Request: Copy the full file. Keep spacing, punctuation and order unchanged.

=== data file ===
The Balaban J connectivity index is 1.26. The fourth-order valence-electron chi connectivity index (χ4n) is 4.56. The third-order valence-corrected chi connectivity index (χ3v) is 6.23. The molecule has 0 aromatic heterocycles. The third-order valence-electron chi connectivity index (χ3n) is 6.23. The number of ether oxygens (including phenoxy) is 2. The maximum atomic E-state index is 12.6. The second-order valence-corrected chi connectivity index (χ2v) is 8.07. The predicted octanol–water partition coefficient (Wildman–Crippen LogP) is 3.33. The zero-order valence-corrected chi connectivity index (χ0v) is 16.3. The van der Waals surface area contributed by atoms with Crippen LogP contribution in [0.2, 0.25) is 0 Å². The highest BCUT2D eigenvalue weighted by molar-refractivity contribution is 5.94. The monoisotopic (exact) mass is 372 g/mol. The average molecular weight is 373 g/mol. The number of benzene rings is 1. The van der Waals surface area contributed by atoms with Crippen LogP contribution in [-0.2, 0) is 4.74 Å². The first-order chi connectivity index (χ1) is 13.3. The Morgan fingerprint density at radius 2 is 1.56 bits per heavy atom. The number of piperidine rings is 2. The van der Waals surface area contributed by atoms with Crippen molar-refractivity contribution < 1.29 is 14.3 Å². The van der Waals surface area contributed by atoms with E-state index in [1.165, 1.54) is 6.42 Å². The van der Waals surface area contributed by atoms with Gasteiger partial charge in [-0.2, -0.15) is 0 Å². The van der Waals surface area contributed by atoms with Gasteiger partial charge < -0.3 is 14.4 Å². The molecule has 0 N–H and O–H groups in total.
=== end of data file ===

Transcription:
The Balaban J connectivity index is 1.26. The fourth-order valence-electron chi connectivity index (χ4n) is 4.56. The third-order valence-corrected chi connectivity index (χ3v) is 6.23. The molecule has 0 aromatic heterocycles. The third-order valence-electron chi connectivity index (χ3n) is 6.23. The number of ether oxygens (including phenoxy) is 2. The maximum atomic E-state index is 12.6. The second-order valence-corrected chi connectivity index (χ2v) is 8.07. The predicted octanol–water partition coefficient (Wildman–Crippen LogP) is 3.33. The zero-order valence-corrected chi connectivity index (χ0v) is 16.3. The van der Waals surface area contributed by atoms with Crippen LogP contribution in [0.2, 0.25) is 0 Å². The highest BCUT2D eigenvalue weighted by molar-refractivity contribution is 5.94. The monoisotopic (exact) mass is 372 g/mol. The average molecular weight is 373 g/mol. The number of benzene rings is 1. The van der Waals surface area contributed by atoms with Crippen LogP contribution in [-0.2, 0) is 4.74 Å². The first-order chi connectivity index (χ1) is 13.3. The Morgan fingerprint density at radius 2 is 1.56 bits per heavy atom. The number of piperidine rings is 2. The van der Waals surface area contributed by atoms with Crippen molar-refractivity contribution < 1.29 is 14.3 Å². The van der Waals surface area contributed by atoms with E-state index in [1.165, 1.54) is 6.42 Å². The van der Waals surface area contributed by atoms with Gasteiger partial charge in [-0.2, -0.15) is 0 Å². The van der Waals surface area contributed by atoms with Gasteiger partial charge < -0.3 is 14.4 Å². The molecule has 0 N–H and O–H groups in total.